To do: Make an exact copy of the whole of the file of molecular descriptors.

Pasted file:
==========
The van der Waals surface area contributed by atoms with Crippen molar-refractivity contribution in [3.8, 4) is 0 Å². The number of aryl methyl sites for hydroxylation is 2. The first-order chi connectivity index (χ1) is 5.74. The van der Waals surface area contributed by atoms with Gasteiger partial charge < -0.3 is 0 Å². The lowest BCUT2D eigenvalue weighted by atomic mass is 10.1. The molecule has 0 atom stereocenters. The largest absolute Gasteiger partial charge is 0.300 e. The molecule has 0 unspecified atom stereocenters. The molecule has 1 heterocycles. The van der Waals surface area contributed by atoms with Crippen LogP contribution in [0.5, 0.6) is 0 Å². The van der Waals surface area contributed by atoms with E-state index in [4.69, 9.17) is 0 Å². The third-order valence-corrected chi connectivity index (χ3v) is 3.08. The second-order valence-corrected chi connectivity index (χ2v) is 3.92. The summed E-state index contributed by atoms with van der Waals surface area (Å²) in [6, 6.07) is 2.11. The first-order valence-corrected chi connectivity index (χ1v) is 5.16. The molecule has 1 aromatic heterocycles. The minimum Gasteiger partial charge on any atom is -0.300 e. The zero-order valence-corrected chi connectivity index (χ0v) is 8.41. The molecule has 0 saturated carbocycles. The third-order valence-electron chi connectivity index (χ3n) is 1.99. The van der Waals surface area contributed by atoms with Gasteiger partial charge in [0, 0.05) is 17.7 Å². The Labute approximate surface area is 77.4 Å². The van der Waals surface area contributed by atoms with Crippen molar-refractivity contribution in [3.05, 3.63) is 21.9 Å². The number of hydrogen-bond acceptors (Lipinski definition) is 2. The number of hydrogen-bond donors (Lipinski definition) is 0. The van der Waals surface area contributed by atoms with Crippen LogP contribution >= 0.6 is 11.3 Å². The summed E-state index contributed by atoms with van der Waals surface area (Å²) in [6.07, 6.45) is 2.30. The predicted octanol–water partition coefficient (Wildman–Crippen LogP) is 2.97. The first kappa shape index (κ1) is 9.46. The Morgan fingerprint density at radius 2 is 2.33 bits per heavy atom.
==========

The van der Waals surface area contributed by atoms with Crippen molar-refractivity contribution in [3.8, 4) is 0 Å². The number of aryl methyl sites for hydroxylation is 2. The first-order chi connectivity index (χ1) is 5.74. The van der Waals surface area contributed by atoms with Gasteiger partial charge < -0.3 is 0 Å². The lowest BCUT2D eigenvalue weighted by atomic mass is 10.1. The molecule has 0 atom stereocenters. The largest absolute Gasteiger partial charge is 0.300 e. The molecule has 0 unspecified atom stereocenters. The molecule has 1 heterocycles. The van der Waals surface area contributed by atoms with Crippen LogP contribution in [0.5, 0.6) is 0 Å². The van der Waals surface area contributed by atoms with E-state index in [4.69, 9.17) is 0 Å². The third-order valence-corrected chi connectivity index (χ3v) is 3.08. The second-order valence-corrected chi connectivity index (χ2v) is 3.92. The summed E-state index contributed by atoms with van der Waals surface area (Å²) in [6, 6.07) is 2.11. The first-order valence-corrected chi connectivity index (χ1v) is 5.16. The molecule has 1 aromatic heterocycles. The minimum Gasteiger partial charge on any atom is -0.300 e. The zero-order valence-corrected chi connectivity index (χ0v) is 8.41. The molecule has 0 saturated carbocycles. The third-order valence-electron chi connectivity index (χ3n) is 1.99. The van der Waals surface area contributed by atoms with Gasteiger partial charge in [0, 0.05) is 17.7 Å². The Labute approximate surface area is 77.4 Å². The van der Waals surface area contributed by atoms with Crippen molar-refractivity contribution in [3.05, 3.63) is 21.9 Å². The number of hydrogen-bond acceptors (Lipinski definition) is 2. The number of hydrogen-bond donors (Lipinski definition) is 0. The van der Waals surface area contributed by atoms with Crippen LogP contribution >= 0.6 is 11.3 Å². The summed E-state index contributed by atoms with van der Waals surface area (Å²) in [6.07, 6.45) is 2.30. The predicted octanol–water partition coefficient (Wildman–Crippen LogP) is 2.97. The first kappa shape index (κ1) is 9.46. The Morgan fingerprint density at radius 2 is 2.33 bits per heavy atom.